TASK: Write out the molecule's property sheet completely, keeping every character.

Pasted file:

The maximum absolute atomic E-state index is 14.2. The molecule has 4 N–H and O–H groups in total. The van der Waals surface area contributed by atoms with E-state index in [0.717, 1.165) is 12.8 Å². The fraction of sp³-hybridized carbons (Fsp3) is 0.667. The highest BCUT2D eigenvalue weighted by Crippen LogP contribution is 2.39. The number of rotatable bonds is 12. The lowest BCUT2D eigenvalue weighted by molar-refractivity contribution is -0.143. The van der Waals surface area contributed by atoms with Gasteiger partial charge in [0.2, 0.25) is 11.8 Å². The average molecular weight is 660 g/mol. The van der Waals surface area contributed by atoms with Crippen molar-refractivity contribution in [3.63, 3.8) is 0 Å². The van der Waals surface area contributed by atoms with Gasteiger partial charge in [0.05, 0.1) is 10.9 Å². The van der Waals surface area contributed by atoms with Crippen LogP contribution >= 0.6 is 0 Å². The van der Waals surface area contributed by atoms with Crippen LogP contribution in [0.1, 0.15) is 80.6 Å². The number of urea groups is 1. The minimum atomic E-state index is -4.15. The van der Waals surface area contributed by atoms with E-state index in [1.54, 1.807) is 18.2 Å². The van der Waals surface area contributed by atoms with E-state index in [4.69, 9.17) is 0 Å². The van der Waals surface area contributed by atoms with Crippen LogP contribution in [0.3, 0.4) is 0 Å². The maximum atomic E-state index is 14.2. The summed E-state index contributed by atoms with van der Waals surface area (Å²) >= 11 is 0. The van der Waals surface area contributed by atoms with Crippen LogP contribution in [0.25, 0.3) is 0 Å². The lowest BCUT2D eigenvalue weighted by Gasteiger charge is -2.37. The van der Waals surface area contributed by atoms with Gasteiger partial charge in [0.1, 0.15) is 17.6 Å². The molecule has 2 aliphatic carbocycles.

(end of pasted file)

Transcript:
The maximum absolute atomic E-state index is 14.2. The molecule has 4 N–H and O–H groups in total. The van der Waals surface area contributed by atoms with E-state index in [0.717, 1.165) is 12.8 Å². The fraction of sp³-hybridized carbons (Fsp3) is 0.667. The highest BCUT2D eigenvalue weighted by Crippen LogP contribution is 2.39. The number of rotatable bonds is 12. The lowest BCUT2D eigenvalue weighted by molar-refractivity contribution is -0.143. The van der Waals surface area contributed by atoms with Gasteiger partial charge in [0.2, 0.25) is 11.8 Å². The average molecular weight is 660 g/mol. The van der Waals surface area contributed by atoms with Crippen molar-refractivity contribution in [3.63, 3.8) is 0 Å². The van der Waals surface area contributed by atoms with Gasteiger partial charge in [0.05, 0.1) is 10.9 Å². The van der Waals surface area contributed by atoms with Crippen LogP contribution >= 0.6 is 0 Å². The van der Waals surface area contributed by atoms with Crippen LogP contribution in [0.1, 0.15) is 80.6 Å². The number of urea groups is 1. The minimum atomic E-state index is -4.15. The van der Waals surface area contributed by atoms with E-state index in [1.54, 1.807) is 18.2 Å². The van der Waals surface area contributed by atoms with E-state index in [4.69, 9.17) is 0 Å². The van der Waals surface area contributed by atoms with Crippen LogP contribution in [0.3, 0.4) is 0 Å². The maximum atomic E-state index is 14.2. The summed E-state index contributed by atoms with van der Waals surface area (Å²) >= 11 is 0. The van der Waals surface area contributed by atoms with Crippen LogP contribution in [0.25, 0.3) is 0 Å². The lowest BCUT2D eigenvalue weighted by Gasteiger charge is -2.37. The van der Waals surface area contributed by atoms with Gasteiger partial charge in [0.1, 0.15) is 17.6 Å². The molecule has 2 aliphatic carbocycles.